Vas Mathur / Sun Staff Photographer

Both students and faculty gathered to discuss the events of last year's devastating hurricane.

September 20, 2018

One Year Later, Students and Faculty Reflect on Hurricane Maria’s Toll

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On Thursday, one year after Hurricane Maria devastated Puerto Rico on Sept. 20, 2017, the Puerto Rican Student Association and International Students Union hosted an open panel between students and faculty to talk about the crisis and its ongoing consequences that plague the island to this day.

Andres Quijano ’22, who was in Puerto Rico during the hurricane and experienced the storm firsthand, recounted the first two weeks after the disaster as a “grueling experience.”

“The simple act of walking outside of my household and seeing debris everywhere was surreal. The fabric of our everyday lives suddenly stopped,” Quijano told The Sun. “My daily tasks consisted of finding appropriate food, water and [standing in] 4-6 hour lines for gas. The local government wasn’t present, so we relied on grassroots support to get by.”

Regarding the immediate responses to the natural disaster, students and panelists agreed that Puerto Rico was both unprepared for a category 4 or 5 storm and lacked proper support from the US.

Julia Pagán Andréu ’19, who is Puerto Rican, said that even though the United States sent Federal Emergency Management Agency aid to Puerto Rico, the U.S. government’s care was “limited” to that assistance. The agency could only attempt to restore Puerto Rico to its pre-hurricane state and could not address its underlying infrastructural problems, Andréu said.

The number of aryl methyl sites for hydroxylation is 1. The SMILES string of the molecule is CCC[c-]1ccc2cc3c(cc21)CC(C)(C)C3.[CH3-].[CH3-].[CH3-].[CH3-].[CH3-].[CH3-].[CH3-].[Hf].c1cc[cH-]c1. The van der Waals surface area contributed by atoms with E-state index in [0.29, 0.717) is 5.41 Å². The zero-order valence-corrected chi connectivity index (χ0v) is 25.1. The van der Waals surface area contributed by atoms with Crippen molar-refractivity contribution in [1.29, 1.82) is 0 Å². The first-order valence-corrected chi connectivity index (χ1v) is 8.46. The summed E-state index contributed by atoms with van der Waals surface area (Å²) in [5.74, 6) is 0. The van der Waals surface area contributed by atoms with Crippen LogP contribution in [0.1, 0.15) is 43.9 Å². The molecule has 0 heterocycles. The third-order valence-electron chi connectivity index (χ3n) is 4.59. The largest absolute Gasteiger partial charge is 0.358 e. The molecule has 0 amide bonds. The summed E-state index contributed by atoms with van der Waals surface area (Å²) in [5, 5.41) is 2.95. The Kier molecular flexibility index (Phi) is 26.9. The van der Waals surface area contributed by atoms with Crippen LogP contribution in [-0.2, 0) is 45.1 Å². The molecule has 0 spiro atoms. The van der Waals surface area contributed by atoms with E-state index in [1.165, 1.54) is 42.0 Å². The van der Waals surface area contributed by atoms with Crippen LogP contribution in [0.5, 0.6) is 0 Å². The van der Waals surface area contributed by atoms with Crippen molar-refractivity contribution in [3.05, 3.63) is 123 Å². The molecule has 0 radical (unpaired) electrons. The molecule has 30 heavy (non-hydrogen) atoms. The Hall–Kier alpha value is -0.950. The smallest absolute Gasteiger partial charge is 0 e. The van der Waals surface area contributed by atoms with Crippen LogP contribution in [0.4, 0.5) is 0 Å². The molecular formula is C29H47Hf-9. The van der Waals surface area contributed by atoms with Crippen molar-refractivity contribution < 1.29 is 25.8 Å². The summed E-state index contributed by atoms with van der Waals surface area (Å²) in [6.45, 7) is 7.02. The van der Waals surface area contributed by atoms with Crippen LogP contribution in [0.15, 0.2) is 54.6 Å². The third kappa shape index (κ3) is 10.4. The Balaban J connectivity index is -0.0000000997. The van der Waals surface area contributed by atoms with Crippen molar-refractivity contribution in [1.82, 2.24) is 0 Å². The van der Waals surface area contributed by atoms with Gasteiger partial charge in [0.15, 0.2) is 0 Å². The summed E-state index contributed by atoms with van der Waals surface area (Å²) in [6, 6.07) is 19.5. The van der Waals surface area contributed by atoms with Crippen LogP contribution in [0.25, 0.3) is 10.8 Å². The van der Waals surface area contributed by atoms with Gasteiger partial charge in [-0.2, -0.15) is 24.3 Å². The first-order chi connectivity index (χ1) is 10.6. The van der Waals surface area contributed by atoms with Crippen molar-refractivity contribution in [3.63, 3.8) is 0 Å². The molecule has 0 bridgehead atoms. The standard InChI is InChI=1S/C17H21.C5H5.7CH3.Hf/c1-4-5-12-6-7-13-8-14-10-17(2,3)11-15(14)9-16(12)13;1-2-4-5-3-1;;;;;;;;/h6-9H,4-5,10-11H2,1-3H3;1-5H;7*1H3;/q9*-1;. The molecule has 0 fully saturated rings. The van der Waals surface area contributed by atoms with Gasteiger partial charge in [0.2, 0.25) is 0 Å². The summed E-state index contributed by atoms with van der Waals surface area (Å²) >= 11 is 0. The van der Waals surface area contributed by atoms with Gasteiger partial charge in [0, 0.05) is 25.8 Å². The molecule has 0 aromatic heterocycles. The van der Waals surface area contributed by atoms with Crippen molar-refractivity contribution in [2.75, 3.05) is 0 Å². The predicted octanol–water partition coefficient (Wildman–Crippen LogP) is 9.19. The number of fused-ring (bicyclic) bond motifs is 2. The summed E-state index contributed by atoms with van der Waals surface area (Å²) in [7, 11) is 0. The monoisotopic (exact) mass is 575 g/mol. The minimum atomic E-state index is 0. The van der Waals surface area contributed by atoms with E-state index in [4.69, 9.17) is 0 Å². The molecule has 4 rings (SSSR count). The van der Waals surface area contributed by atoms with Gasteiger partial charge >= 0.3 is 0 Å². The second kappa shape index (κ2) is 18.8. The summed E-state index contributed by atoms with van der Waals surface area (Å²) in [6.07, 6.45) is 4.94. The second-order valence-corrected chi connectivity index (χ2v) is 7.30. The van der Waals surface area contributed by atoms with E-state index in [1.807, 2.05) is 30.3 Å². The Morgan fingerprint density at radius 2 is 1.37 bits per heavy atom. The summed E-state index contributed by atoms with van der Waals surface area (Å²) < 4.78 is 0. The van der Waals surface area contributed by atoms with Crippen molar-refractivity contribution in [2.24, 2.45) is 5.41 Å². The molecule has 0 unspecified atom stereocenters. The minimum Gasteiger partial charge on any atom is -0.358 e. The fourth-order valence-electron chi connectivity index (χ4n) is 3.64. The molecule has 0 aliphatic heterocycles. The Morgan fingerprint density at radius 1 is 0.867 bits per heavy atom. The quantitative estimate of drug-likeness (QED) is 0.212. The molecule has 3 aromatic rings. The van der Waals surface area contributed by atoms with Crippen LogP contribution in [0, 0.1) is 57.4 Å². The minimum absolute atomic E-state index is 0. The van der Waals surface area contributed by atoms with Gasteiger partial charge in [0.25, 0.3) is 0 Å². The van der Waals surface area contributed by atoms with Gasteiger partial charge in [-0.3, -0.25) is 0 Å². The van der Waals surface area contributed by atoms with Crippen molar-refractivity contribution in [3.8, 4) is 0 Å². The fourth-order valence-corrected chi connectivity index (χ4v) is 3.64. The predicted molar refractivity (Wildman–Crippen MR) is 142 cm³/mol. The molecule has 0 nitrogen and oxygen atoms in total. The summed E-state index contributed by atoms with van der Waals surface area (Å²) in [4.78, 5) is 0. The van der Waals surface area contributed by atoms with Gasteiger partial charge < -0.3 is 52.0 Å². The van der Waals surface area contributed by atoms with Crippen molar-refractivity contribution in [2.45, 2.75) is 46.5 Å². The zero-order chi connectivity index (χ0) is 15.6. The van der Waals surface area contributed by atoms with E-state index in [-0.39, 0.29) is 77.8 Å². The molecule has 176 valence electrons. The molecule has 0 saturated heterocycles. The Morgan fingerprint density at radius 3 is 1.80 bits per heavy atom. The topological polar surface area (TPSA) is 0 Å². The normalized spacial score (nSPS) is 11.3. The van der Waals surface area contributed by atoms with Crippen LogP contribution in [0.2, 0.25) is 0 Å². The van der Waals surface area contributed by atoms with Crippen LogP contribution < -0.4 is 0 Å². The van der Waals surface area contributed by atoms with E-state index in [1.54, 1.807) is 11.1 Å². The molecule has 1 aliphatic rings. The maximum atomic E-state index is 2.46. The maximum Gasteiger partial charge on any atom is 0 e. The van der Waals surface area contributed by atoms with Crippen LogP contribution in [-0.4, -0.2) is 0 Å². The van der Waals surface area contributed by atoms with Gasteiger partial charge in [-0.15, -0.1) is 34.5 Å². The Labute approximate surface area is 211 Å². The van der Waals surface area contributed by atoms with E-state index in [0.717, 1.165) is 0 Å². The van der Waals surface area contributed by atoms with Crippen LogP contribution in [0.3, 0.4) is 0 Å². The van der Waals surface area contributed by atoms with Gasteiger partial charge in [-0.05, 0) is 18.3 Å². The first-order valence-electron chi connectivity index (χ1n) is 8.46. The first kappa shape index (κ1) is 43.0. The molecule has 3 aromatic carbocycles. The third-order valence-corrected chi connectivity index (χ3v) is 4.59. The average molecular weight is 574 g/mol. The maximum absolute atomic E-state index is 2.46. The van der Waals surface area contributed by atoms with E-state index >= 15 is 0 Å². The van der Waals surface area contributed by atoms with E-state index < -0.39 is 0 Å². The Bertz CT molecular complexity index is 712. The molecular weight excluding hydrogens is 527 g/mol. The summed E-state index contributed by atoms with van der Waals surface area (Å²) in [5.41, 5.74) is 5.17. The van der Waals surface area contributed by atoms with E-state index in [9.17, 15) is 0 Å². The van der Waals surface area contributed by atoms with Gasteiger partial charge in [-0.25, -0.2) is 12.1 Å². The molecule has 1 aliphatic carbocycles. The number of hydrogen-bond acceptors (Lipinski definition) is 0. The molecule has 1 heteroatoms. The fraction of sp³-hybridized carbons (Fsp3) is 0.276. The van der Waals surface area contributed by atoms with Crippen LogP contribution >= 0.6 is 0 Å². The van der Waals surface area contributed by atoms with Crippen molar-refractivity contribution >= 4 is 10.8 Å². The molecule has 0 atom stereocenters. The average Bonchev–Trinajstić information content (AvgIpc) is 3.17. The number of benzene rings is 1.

“People still have tarps as roofs, and Puerto Rico still has flooding all the time. It happened before and after the hurricane. Our infrastructure is so deteriorated … my family had electricity go out every Friday,” Andréu told The Sun.

Students and faculty also discussed the local government’s issues that contributed to Maria’s high death toll, reported at 2,975 people by a study out of the George Washington University Milken Institute School of Public Health.

“The Puerto Rican government has gone through a process of austerity measures since the early 2000s with increased intensity since 2005. These austerity measures have generated a completely unprepared government for Hurricane Maria,” said Ivan Chaar Lopez, a Mellon Postdoctoral Associate in Latina/o studies and science and technology studies.

“When the storm came around in 2017, the state government and local government were already drained of funding, or to be more concise, the funding were allocated for certain things while others were completely defunded,” Lopez told The Sun.

In addition to the government’s lack of funding, Andréu said that people are struggling financially with American laws.

“Anything we get in the island, we have to import. Everything has to stop in mainland U.S. All the merchandise has to be transferred to a U.S. boat to go to Puerto Rico, and they have to pay taxes to come into Puerto Rico. These taxes affect prices in Puerto Rico,” he said. “For example: cars are double as expensive in Puerto Rico than the US. We’re taxed more than US citizens living in the mainland.”

Forty-four percent o Puerto Ricans live in poverty, according to the U.S. Census Bureau.

“People are suffocating under these high prices. They were suffering before the hurricane and still [are] suffering now,” Andréu added.

Andréu, an organizer of the event, expressed that she would like these panel discussions to draw the attention of the campus.

“It’s so important for people at Cornell to care,” she said. “If we’re fostering this environment of leadership, it’s so sad that they don’t care. It’s disheartening. I would hope that people did care, [but] it’s just not as close to home to them. They didn’t live through a hurricane or have family who lived through a hurricane.”